From the pre-checked boxes that subscribe you to a newsletter, to the disguised fine print that gives a company permission to sell your personal information, Dark Patterns are everywhere.
When talking about a website, the phrase “bad design” may conjure up images of terrible color schemes or mismatched fonts, but from a privacy and security perspective, “bad design” takes on a whole new meaning.
Dark Patterns are purposefully designed tricks used within the interfaces of websites and apps crafted to nudge you into signing up for or purchasing things you didn’t mean to. During their ongoing investigation into Dark Patterns, researchers at Purdue University identified five strategies that most Dark Patterns fall under: Nagging, Obstruction, Sneaking, Interface Interference and Forced Action.
Below are some of the most common examples of Dark Patterns for each of the five strategies and their sub-types.
Nagging: A redirection of expected functionality that persists over more than one interrelation or when a desired task is interrupted by other tasks not directly related to the one the user is focusing on. One example of this is the prompt for enabling notifications in the Instagram app, where the only two options are “Not Now” and “OK”, giving the user no ability to discontinue notifications. Other examples of this Dark Pattern include pop-ups that hide the interface, auto-play audio and video.
Obstruction: Making an interaction more difficult than it needs to be in order to prevent an action.
Brignull’s “Price Comparison Prevention” - This Dark Pattern purposefully makes comparing the prices of products and services difficult. Tactics include hiding model numbers/product IDs and preventing important product information on the website from being copied to stop users from pasting the information into a search bar or different website.
Brignull’s “Roach Motel” - A situation that is easy to get into, but hard to get out of. This usually occurs when a user is easily able to sign up for a service, but closing an account is difficult (or in some cases impossible.) This Dark Pattern typically requires a user to call to cancel the account, where they are further pressured to maintain the account (if you’ve ever tried to cancel SIRIUS XM, you’ve experienced this first hand.) Another example is The New York Times, where in order to cancel an online subscription, users are required to call during specified business hours.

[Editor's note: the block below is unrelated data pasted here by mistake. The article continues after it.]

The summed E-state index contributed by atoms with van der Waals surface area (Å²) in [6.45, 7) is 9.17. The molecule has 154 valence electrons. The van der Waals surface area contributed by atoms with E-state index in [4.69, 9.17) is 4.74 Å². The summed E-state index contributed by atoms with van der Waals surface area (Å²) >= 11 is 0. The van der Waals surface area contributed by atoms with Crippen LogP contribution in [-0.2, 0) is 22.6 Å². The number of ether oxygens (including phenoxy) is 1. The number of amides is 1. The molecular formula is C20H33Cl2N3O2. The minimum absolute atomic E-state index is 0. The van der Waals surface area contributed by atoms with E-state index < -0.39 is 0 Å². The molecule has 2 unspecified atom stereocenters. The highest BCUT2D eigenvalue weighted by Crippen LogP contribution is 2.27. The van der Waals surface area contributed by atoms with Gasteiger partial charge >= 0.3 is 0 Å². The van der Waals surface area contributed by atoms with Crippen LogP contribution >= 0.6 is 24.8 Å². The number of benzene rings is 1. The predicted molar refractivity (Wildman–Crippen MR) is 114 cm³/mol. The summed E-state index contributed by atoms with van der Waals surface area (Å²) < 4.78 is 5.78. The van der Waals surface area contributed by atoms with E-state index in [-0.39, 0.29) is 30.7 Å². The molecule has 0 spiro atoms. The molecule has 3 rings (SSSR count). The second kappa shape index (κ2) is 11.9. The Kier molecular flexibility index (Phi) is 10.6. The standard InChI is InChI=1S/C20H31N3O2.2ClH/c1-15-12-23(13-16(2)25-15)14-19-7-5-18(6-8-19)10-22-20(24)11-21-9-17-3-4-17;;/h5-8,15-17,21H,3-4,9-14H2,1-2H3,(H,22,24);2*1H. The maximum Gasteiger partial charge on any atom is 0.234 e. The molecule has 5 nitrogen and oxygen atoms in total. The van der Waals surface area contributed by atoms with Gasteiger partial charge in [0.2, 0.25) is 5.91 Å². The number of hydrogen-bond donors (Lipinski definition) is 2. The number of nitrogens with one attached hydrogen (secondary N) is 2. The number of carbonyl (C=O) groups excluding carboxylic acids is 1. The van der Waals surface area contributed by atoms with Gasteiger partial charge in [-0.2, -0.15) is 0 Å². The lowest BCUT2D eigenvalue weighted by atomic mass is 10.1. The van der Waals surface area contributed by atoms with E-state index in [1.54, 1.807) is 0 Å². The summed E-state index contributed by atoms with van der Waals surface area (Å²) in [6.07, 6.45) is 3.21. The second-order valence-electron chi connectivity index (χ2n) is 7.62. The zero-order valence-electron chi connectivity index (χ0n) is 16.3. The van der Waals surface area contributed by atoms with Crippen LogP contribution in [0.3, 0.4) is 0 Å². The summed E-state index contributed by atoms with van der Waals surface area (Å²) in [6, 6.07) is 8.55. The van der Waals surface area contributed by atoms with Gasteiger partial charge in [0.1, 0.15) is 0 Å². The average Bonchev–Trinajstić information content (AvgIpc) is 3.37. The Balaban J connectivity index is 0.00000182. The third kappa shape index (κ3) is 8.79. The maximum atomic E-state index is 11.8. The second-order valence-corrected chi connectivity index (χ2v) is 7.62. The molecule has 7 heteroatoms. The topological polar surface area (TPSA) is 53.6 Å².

Intermediate Currency – Users are required to spend real money to purchase a virtual currency to use a service or purchase goods. Most often seen as video games and in-app purchases for mobile games, the aim is to disconnect users from the real dollar value spent, which can result in users spending the virtual currency differently than they would with real money.
Sneaking: An attempt to hide, delay or disguise information that is relevant to the user, in order to make a user perform an action they may object to if they had knowledge of it.
One example of sneaking comes from Salesforce.com, which requires the user to consent to a privacy statement before they can unsubscribe from an email newsletter. This privacy statement allows for Salesforce to sell the user’s information to other countries.
Brignull’s “Forced Continuity” – If you ever signed up for a free trial that requires a credit card, forget the expiration date and been automatically charged and signed up – you’ve experienced forced continuity. This Dark Pattern takes advantage of users’ forgetting to check and keep up with expiration dates.
Brignull’s “Hidden Costs” – A late or obscured disclosure of certain costs. In this Pattern, the advertised price is changed late in the transaction due to taxes, fees, limited time conditions or outrageous shipping costs. An example of this can be found on the website for the Boston Globe, where a site wide banner claims a user can subscribe for 99 cents a week, but if you follow the process to subscribe, it is revealed that the advertised pricing only lasts for four weeks.
Brignull’s “Sneak into Basket” – This Dark Pattern sneaks an additional item or items to a user’s online shopping cart, often claiming to be a suggestion based on other items purchased by the user. An example of this can be found when purchasing a domain from godaddy.com. The selection page shows pricing for one year of domain registration, but after selecting the domain and proceeding to the shopping cart page, the price is inflated due to additional items that require specifically opting out being snuck into the basket: 2 years of domain registration instead of one year as showing on the selection page.